2007 HSR&D National Meeting Abstract
3054 — New Approaches for Measuring Quality of Care and the Health of Veterans with Diabetes
Litaker DG (Cleveland VAMC) , Rajan M
(East Orange VAMC), Miller DR
(Bedford VAMC), Aron DC
(Cleveland VAMC), Pogach L
(East Orange VAMC)
Current measures of the quality of diabetes care use dichotomous thresholds to indicate whether optimal control has been achieved. This approach, however, fails to reflect the relative contribution of different risk factors to mortality, adjust for differences across facilities in patient characteristics, and provides little information on the relationship between treatment and veterans’ perceived health status. We compared the current approach with ones that addressed these limitations.
A 10% random sample of facilities in the VA’s Diabetes Epidemiology Cohort (DEpiC) in FY 2000 was used to determine facility level performance in the combined control (yes/no) of three risk factors (A1c <7%; cholesterol <200 mg/dl; systolic blood pressure <130 mm/Hg). Using a simulation model, the United Kingdom Progression of Diabetes Study (UKPDS) risk engine, we generated measures that accounted for relative risk factor importance and patient characteristics (e.g., age, comorbid conditions, and pre-existing diabetes-related complications) and that expressed values in terms of Quality Adjusted Life Expectancy (QALE). New measures represented 1) the proportion of veterans’ QALE “captured” (observed control of these three values/values resulting from optimal control) and 2) the sum of differences in QALE (optimal-observed) for each facility. Pair-wise correlations in facility rankings and change in rankings using each measure were assessed.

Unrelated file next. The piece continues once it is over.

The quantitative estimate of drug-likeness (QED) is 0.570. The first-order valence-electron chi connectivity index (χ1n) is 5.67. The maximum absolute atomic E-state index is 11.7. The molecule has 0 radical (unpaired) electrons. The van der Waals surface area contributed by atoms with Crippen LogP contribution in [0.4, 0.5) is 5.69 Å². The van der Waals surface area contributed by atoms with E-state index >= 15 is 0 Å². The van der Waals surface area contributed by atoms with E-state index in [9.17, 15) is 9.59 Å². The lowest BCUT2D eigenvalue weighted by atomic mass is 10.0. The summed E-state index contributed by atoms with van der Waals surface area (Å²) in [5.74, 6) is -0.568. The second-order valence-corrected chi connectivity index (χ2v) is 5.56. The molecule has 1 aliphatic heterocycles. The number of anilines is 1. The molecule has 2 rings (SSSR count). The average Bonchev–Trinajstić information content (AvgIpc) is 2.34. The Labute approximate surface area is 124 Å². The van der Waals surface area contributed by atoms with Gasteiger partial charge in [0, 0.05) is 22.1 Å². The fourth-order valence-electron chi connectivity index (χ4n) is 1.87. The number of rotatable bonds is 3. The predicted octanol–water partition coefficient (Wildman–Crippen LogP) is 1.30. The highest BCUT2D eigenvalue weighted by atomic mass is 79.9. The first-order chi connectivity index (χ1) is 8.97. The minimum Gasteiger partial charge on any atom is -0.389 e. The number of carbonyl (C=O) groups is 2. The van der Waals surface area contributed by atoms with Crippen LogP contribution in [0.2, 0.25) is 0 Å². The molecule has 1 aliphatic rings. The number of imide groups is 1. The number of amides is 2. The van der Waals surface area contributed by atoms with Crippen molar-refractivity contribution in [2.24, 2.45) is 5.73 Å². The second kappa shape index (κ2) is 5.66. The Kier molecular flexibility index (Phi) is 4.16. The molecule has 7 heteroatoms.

Mean control of all three risk factors for 11,846 veterans with diabetes seen at 12 facilities was 19%. The mean proportion of QALEs captured was 95% (range: 93.8-96.0) and translated into a missed opportunity to capture an average of 227 quality-adjusted life years (range: 84-375 years). Correlations between facility rankings using current and each new approach ranged from 0.39 to 0.74. Rankings changed by >= 2 in either direction at 4/12 (33%) of facilities when based on the current approach vs. one combining information from all three.
Tools such as the UKPDS risk engine combined with readily available administrative data offer quality measures that better reflect the complex epidemiology of diabetes and yield important information on the health status of veterans.
Measurement approaches such as this may better target quality improvement efforts to reduce persisting and substantial variation in the quality of diabetes care in the VA.